Resource rich countries often fail to secure a fair share of their natural resource wealth. Sometimes this is the result of weak national legislation and poorly negotiated contracts. Frequently it is the result of company strategies to minimize tax payments.
A list of national-level benefits from the extractive industries includes economic growth, employment, infrastructure, corporate social investment and taxes. Of these five, taxes are the most significant. According to the Chair of Tullow Oil, “the biggest single contribution by far that we make is the tax that we pay. And it dwarfs the others.”
Supreme Audit Institutions (SAIs) have an essential role to play in ensuring that governments get a reasonable share of EI revenues through taxes and other fiscal instruments such as royalties and production sharing.
The WGEI has oriented its work around the EI value chain. The 5th step in the chain is the “Collection of Revenues.” However, the objective is not simply to collect revenues but to maximize those revenues. Securing a reasonable share requires establishing appropriate fiscal terms in the legal framework, negotiating good contracts with resource companies, and monitoring project revenues and project costs.
Governments receive less revenue than they should because relevant ministries and regulatory bodies lack capacity. Companies also exploit weakness in government oversight due either to regulatory gaps and poor coordination. SAIs can help to overcome these weaknesses by adopting a holistic approach to auditing cross-governmental revenue generation efforts.
Resources for Development Consulting assists resource-rich countries to secure a fair share of the revenue generated from mineral and petroleum projects. We developed a risk assessment methodology to help governments identify pathways to revenue loss. An overview, along with an extensive collection of “real-world” case studies, is published in Many Ways to Lose a Billion (PWYP-Canada, 2017). The report is available in English, French and Spanish.
The framework starts with the basic distinction between setting the tax rates that apply to a project, and protecting the tax base (the revenues) against which those taxes will be applied.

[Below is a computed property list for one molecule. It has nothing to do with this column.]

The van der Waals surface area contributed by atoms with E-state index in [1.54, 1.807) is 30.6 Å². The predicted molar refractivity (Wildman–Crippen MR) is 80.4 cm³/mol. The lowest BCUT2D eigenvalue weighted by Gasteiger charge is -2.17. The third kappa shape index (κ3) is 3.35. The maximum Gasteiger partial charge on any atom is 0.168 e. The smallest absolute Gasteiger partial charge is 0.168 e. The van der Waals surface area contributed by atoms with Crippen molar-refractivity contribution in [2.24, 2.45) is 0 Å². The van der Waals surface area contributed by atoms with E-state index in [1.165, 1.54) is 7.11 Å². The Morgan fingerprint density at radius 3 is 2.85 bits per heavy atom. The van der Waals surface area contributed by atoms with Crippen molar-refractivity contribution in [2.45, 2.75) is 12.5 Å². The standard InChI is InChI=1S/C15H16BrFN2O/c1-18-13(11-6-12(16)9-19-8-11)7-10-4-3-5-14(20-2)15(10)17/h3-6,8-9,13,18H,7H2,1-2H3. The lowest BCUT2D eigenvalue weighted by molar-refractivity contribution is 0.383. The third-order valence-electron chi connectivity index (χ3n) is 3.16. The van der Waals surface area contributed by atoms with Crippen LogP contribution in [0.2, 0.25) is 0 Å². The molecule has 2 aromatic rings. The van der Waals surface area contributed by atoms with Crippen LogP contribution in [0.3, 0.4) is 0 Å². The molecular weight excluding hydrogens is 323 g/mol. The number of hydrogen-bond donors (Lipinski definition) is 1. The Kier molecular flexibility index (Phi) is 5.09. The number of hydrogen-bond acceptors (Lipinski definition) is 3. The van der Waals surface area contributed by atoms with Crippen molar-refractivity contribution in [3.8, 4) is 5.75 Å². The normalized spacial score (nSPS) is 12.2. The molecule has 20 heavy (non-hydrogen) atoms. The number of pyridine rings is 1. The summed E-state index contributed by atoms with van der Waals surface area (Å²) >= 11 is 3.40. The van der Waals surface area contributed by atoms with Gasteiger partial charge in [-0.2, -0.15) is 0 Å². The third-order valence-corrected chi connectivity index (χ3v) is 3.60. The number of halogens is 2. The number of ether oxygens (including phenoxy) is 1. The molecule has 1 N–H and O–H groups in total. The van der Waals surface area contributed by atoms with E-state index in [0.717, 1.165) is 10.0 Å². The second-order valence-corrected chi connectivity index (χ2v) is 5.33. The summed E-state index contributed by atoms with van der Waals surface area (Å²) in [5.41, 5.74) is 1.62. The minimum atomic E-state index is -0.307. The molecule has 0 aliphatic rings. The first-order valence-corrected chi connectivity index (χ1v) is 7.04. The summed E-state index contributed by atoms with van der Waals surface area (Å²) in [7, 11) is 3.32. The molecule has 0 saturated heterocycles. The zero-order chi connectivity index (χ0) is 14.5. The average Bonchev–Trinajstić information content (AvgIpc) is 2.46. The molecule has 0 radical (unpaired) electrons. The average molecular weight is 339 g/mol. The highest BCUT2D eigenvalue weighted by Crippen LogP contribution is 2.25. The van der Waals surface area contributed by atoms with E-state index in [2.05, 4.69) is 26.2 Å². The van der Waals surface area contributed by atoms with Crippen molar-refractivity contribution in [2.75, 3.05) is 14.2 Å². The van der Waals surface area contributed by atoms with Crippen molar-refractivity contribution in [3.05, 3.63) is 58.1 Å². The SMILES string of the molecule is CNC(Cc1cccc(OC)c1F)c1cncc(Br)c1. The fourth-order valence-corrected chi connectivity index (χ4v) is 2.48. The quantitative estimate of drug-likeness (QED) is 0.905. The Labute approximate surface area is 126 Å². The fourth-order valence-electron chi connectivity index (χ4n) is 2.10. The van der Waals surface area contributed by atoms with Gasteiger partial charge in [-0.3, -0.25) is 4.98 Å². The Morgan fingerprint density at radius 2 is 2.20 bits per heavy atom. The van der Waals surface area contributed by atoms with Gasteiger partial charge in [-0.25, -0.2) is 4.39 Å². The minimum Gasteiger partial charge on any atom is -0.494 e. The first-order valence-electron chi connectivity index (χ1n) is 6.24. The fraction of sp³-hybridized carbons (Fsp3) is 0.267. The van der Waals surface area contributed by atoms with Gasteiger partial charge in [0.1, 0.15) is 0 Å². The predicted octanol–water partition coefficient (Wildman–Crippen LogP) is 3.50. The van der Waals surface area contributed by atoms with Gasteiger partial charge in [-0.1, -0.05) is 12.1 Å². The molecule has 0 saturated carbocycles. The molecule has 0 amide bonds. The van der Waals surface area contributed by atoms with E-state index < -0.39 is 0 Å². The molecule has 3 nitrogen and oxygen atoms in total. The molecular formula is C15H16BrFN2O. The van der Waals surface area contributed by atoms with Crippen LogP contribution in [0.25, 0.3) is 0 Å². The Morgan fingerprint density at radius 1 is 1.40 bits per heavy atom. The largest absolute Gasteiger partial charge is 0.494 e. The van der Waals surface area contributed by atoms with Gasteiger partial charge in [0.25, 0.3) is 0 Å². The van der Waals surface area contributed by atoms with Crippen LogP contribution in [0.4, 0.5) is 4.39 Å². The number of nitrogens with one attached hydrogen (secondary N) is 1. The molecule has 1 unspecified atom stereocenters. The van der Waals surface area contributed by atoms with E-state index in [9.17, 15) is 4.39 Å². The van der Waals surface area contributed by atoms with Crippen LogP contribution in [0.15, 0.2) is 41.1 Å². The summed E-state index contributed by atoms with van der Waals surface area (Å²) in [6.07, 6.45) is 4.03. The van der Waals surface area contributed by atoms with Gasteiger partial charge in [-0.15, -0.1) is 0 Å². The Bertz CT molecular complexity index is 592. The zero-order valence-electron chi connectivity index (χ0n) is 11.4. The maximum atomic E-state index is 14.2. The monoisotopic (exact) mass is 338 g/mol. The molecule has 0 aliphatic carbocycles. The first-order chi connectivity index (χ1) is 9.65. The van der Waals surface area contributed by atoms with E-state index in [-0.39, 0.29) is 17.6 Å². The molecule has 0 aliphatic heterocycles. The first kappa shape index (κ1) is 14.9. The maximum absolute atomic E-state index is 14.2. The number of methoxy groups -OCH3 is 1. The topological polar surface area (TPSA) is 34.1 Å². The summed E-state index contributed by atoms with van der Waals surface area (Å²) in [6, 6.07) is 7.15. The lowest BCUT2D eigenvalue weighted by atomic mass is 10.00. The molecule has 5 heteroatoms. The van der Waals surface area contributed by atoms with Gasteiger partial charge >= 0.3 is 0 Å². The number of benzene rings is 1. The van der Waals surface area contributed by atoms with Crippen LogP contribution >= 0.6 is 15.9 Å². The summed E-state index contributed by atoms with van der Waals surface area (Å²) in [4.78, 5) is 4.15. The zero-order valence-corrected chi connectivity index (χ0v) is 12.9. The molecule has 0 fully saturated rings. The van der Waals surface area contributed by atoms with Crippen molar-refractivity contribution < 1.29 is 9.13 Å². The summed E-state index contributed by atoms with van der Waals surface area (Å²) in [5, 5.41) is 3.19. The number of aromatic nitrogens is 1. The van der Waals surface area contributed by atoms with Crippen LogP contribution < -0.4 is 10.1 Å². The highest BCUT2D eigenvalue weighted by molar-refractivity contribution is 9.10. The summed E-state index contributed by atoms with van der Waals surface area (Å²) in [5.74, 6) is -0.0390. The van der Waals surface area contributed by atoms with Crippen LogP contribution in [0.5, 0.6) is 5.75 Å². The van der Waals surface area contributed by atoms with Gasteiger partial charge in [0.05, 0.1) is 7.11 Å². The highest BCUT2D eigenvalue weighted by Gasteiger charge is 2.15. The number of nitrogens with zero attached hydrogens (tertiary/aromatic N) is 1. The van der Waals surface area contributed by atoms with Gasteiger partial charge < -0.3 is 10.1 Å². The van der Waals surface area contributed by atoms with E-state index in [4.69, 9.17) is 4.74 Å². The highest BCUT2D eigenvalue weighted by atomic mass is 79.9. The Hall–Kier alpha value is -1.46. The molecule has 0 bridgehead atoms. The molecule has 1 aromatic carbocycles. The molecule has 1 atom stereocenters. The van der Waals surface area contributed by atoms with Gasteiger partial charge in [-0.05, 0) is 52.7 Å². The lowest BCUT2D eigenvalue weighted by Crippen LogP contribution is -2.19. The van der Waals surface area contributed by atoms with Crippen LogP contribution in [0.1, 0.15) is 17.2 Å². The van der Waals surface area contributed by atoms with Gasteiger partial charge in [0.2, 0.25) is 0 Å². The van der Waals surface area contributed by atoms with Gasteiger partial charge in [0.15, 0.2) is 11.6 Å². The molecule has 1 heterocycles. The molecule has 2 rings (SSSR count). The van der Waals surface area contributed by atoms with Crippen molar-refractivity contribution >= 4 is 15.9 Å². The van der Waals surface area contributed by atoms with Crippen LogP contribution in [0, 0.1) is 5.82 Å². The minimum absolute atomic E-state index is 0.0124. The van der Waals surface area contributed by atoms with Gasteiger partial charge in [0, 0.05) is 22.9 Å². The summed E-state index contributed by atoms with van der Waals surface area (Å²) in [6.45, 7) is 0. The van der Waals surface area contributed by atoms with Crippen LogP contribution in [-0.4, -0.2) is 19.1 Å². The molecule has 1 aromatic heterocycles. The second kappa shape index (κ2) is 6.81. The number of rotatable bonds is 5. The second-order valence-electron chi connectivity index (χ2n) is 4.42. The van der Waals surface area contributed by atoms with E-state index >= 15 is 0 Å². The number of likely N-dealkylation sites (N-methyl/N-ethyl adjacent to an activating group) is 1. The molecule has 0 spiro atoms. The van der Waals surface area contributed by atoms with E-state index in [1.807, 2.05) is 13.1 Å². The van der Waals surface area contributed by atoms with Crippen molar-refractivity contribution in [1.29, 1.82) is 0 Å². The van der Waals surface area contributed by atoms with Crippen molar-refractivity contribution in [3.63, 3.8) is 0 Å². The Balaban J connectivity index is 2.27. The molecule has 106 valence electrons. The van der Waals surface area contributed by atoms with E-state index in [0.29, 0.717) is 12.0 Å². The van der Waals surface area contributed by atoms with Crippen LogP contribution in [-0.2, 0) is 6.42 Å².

Most developing countries set out the fiscal terms that will apply to EI projects in a contract. Governments often offer significant tax breaks during contract negotiations without fully understanding their revenue implications. Sometimes these are part of the headlines terms, such as corporate tax holidays, but often they are buried in the fine print, such as the deductions allowed for the calculation of taxable income.
Once the terms of the contract have been agreed, companies often seek to improve those terms by engaging in “treaty shopping,” taking advantage of the network of Double Taxation Treaties. By creating subsidiaries in third countries, companies secure reductions, and in some cases complete exemptions, in capital gains and withholding taxes.
The package of fiscal terms establishes the revenues the government should receive in “theory.” Governments often find that actual receipts fall far short of expectations. This can be the result of a slump in commodity prices, but it is often the result of company strategies to erode the tax base.
In some cases, the company under-reports projects revenue, thereby reducing payments to government on both production and profits. This can be done by under-reporting the quantity and quality of the commodity, and by selling the commodity to an affiliated company at below fair-market value.
In other cases, the company over-reports project costs, thereby reducing profit-based taxes. This can be done by claiming ineligible or misallocated costs and by inflating the costs of goods and services provided by an affiliated company.
Unfortunately, there are many pathways to government revenue loss. But they are not unlimited. There are clear patterns repeated over-and-over, country-by-country. SAIs can contribute to revenue protection by applying a comprehensive revenue risk assessment to their national context. The assessment should be adapted based on four Cs: the country legislation, the specific commodity, the company and its structure of subsidiaries and affiliates, and potential loopholes in the contract.
In most countries, there is a profound imbalance in expertise between the lawyers and accountants representing companies and the officials representing their country. The case studies in Many Ways to Lose a Billion reveal that developed countries with strong tax administration also struggle to collect a fair share of revenues. The issues that need to be addressed are technical and, in some cases, very complex. SAIs need a high level of expertise in order to protect their country’s revenue interests.
By Don Hubert
Bio: Don Hubert is the founder and President of Resources for Development Consulting (www.res4dev.com), a policy research firm that seeks to assist citizens in resource-rich developing countries in securing a fair share of natural resource wealth. His work focuses on analyzing EI contracts and fiscal regimes, modeling plausible past and potential government revenues, assessing vulnerability to company tax avoidance and identifying risks of corruption. He has conducted economic analyses of extractive sector projects in Belize, Cambodia, Chad, Kenya, Malawi, Mozambique, Tanzania, Uganda and Zimbabwe. He was previously a Canadian diplomat and university professor. He holds a PhD from the University of Cambridge, UK.